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Anderson, C.M. (1960). Variations in the Dynamics of the Analytic Relationship in the Clinic and in Private Practice. Am. J. Psychoanal., 20(1):73-78.
  

(1960). American Journal of Psychoanalysis, 20(1):73-78

Variations in the Dynamics of the Analytic Relationship in the Clinic and in Private Practice

Camilla M. Anderson, M.D.

For More than twenty years I have practiced analytic psychotherapy. Approximately half of this time I have been in full-time private practice; the other half I have devoted full-time to clinics. Periods of private practice of two to five years have alternated with clinic practice of two to four years’ duration. I have been engaged in both clinic and private practice in several localities: large urban centers, medium-sized cities, and small towns in various parts of the country—Philadelphia, Washington, D. C., Salt Lake City, and Salem, Oregon, among others. Except for three clinics in which I worked on a part-time basis as a member of a teaching faculty, every clinic position has meant full-time paid employment. The clinics have been under the auspices of colleges, cities, states, the Veterans Administration, and a Community Chest. With this diversified experience I may perhaps look at clinic relationships with a somewhat broader viewpoint than if I had been continuously located in one area or with one type of sponsorship.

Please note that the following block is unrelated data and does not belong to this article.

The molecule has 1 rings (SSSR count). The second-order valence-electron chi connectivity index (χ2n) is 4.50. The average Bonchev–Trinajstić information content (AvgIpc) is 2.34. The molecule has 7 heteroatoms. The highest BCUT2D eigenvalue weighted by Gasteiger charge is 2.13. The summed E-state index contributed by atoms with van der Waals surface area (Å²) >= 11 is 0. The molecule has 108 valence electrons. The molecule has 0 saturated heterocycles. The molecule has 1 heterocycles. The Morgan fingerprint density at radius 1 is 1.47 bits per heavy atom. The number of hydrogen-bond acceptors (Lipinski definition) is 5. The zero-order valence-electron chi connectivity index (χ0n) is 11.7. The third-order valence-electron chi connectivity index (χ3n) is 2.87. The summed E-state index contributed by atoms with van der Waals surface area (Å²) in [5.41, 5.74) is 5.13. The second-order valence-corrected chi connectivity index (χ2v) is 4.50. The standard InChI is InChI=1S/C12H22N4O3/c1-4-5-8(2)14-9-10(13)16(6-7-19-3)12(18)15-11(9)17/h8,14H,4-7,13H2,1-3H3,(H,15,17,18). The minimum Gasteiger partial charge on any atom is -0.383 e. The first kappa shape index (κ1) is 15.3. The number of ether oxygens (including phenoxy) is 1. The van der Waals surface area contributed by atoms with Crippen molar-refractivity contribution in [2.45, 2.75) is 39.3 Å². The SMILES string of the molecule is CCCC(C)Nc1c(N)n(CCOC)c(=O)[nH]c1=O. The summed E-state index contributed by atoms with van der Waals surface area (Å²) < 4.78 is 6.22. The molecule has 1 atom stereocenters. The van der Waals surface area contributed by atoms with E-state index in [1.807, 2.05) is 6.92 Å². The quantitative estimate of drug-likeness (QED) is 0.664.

Because in the clinic the patient load is too heavy and the waiting lists are too long, there is rarely time for long-term, intensive psychoanalysis. I shall therefore assume that the term “analytic relationship” refers to the doctor-patient relationship whenever the doctor is involved in practicing analytic psychotherapy, irrespective of the time factor, and this type of therapy will be the basis of comparisons I shall make.

There are several possible sources of variations in the analytic relationship in clinics and private practice. One source of difference might relate to techniques employed; a second might derive from the environmental factor; a third might have its source in the patient, and a fourth factor could be the therapist.

In many clinics it is routine procedure to have the patient initially interviewed by a psychiatric social worker to determine one or more of the following items: 1. suitability of the patient's problems for clinic services; 2. readiness of the patient for treatment; 3. pertinent historical data; and, 4. financial status. Only when the patient is considered suitable for treatment does the therapist appear on the scene, and often not until there has been an “intake conference,” when the patient is assigned to the therapist for treatment.

This

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